Don’t Try This at Home!
High school teacher James Coulter showed some of his extraordinary skills to students recently including swallowing fire and juggling a few torches—all without getting burned of course. The 29 year old performer creates his own mixture to ignite his torches and told The News that he practiced these skills the first few times “very carefully” so he did not get hurt.
Photo by Kim Pickard.
Students Have Magical Time Juggling New Skills With Studies
When Provost Public School teacher James Coulter isn’t busy with chemistry and biology duties at high school, he finds time to teach students about magic and juggling at noon hours. And the interest is growing—especially with the juggling at a session called the Performer’s Club.

The mainly self-trained performer took magic classes in Ontario after school when he was in Grade 3 and was juggling in Grade 7. By the end of high school Coulter was performing as a magician, fire-eater and juggler in Toronto as a semi-professional at shows with up to 1,000 people watching.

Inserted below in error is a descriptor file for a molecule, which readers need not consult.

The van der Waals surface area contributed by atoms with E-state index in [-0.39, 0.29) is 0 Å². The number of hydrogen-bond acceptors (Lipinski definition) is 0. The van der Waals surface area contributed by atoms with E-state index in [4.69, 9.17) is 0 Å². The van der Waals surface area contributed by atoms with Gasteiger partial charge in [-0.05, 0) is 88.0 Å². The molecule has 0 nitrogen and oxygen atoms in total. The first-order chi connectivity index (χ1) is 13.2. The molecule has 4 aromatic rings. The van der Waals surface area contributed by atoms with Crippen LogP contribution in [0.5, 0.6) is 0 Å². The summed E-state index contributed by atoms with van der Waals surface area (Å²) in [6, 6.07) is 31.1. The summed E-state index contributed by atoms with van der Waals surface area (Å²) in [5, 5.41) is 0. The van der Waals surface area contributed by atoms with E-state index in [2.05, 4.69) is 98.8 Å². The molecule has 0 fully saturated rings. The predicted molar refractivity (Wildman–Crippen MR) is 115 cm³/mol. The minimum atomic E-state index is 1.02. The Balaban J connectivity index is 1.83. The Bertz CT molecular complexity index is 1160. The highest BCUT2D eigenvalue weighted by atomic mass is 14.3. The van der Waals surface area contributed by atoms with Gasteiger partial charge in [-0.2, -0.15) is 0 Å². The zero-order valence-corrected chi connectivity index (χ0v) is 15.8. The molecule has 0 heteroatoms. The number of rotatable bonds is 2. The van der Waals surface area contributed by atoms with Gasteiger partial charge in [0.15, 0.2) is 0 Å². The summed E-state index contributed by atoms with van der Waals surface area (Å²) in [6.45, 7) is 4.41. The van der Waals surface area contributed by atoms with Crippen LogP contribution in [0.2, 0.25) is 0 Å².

The magic club at the school where he teaches has a few students learning basic magic including card tricks and sleight of hand. He will teach further stage magic only if dedication is demonstrated by his students. A new class of beginners will likely begin next month for the magic.

The juggling club meanwhile has at least 30 members and more appear interested. He says that juggling is hard to make look easy, especially when passing balls or clubs to partners. He began offering the free classes in September and now has one “fantastic star juggler.” The majority of people can juggle within 15 minutes and after a week can get pretty good he adds.

Juggling practices are held every Wednesday and the magic appears on Fridays.

Meanwhile he is brushing up on his juggling skills with five clubs and is still picking up more sleight of hand tricks.

The high school teacher’s interest in science stemmed from his curiosity in magic.

—See the print version in Provost News (January 17, 2001)
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